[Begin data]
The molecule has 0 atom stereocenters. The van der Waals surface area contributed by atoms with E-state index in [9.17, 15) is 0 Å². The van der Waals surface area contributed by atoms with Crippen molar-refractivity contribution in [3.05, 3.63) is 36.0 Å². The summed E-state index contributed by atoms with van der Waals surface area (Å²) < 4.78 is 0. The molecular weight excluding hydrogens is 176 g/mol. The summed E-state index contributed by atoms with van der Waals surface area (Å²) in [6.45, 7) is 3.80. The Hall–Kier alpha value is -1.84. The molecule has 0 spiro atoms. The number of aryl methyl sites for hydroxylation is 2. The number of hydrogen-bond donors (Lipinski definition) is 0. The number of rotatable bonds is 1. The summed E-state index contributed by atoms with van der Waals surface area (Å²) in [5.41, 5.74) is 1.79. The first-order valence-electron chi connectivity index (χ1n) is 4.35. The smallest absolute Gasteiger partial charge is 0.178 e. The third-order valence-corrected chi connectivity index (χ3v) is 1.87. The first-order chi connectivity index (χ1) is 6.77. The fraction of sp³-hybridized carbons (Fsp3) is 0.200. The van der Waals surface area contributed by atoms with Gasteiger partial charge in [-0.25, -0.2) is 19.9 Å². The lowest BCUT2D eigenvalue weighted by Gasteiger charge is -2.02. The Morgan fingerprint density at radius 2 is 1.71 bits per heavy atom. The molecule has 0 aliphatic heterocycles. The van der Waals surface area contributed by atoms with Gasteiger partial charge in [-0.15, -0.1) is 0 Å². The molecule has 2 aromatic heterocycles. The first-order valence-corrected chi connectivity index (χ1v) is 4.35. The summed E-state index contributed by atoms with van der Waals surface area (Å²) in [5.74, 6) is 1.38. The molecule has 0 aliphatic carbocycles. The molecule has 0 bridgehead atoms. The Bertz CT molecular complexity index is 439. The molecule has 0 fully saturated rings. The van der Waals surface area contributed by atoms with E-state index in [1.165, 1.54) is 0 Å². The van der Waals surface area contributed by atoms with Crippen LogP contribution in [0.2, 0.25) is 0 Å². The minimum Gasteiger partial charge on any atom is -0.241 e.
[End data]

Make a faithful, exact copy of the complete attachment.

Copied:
The molecule has 0 atom stereocenters. The van der Waals surface area contributed by atoms with E-state index in [9.17, 15) is 0 Å². The van der Waals surface area contributed by atoms with Crippen molar-refractivity contribution in [3.05, 3.63) is 36.0 Å². The summed E-state index contributed by atoms with van der Waals surface area (Å²) < 4.78 is 0. The molecular weight excluding hydrogens is 176 g/mol. The summed E-state index contributed by atoms with van der Waals surface area (Å²) in [6.45, 7) is 3.80. The Hall–Kier alpha value is -1.84. The molecule has 0 spiro atoms. The number of aryl methyl sites for hydroxylation is 2. The number of hydrogen-bond donors (Lipinski definition) is 0. The number of rotatable bonds is 1. The summed E-state index contributed by atoms with van der Waals surface area (Å²) in [5.41, 5.74) is 1.79. The first-order valence-electron chi connectivity index (χ1n) is 4.35. The smallest absolute Gasteiger partial charge is 0.178 e. The third-order valence-corrected chi connectivity index (χ3v) is 1.87. The first-order chi connectivity index (χ1) is 6.77. The fraction of sp³-hybridized carbons (Fsp3) is 0.200. The van der Waals surface area contributed by atoms with Gasteiger partial charge in [-0.25, -0.2) is 19.9 Å². The lowest BCUT2D eigenvalue weighted by Gasteiger charge is -2.02. The Morgan fingerprint density at radius 2 is 1.71 bits per heavy atom. The molecule has 0 aliphatic heterocycles. The van der Waals surface area contributed by atoms with Gasteiger partial charge in [-0.15, -0.1) is 0 Å². The molecule has 2 aromatic heterocycles. The first-order valence-corrected chi connectivity index (χ1v) is 4.35. The summed E-state index contributed by atoms with van der Waals surface area (Å²) in [5.74, 6) is 1.38. The molecule has 0 aliphatic carbocycles. The molecule has 0 bridgehead atoms. The Bertz CT molecular complexity index is 439. The molecule has 0 fully saturated rings. The van der Waals surface area contributed by atoms with E-state index in [1.165, 1.54) is 0 Å². The van der Waals surface area contributed by atoms with Crippen LogP contribution in [0.2, 0.25) is 0 Å². The minimum Gasteiger partial charge on any atom is -0.241 e.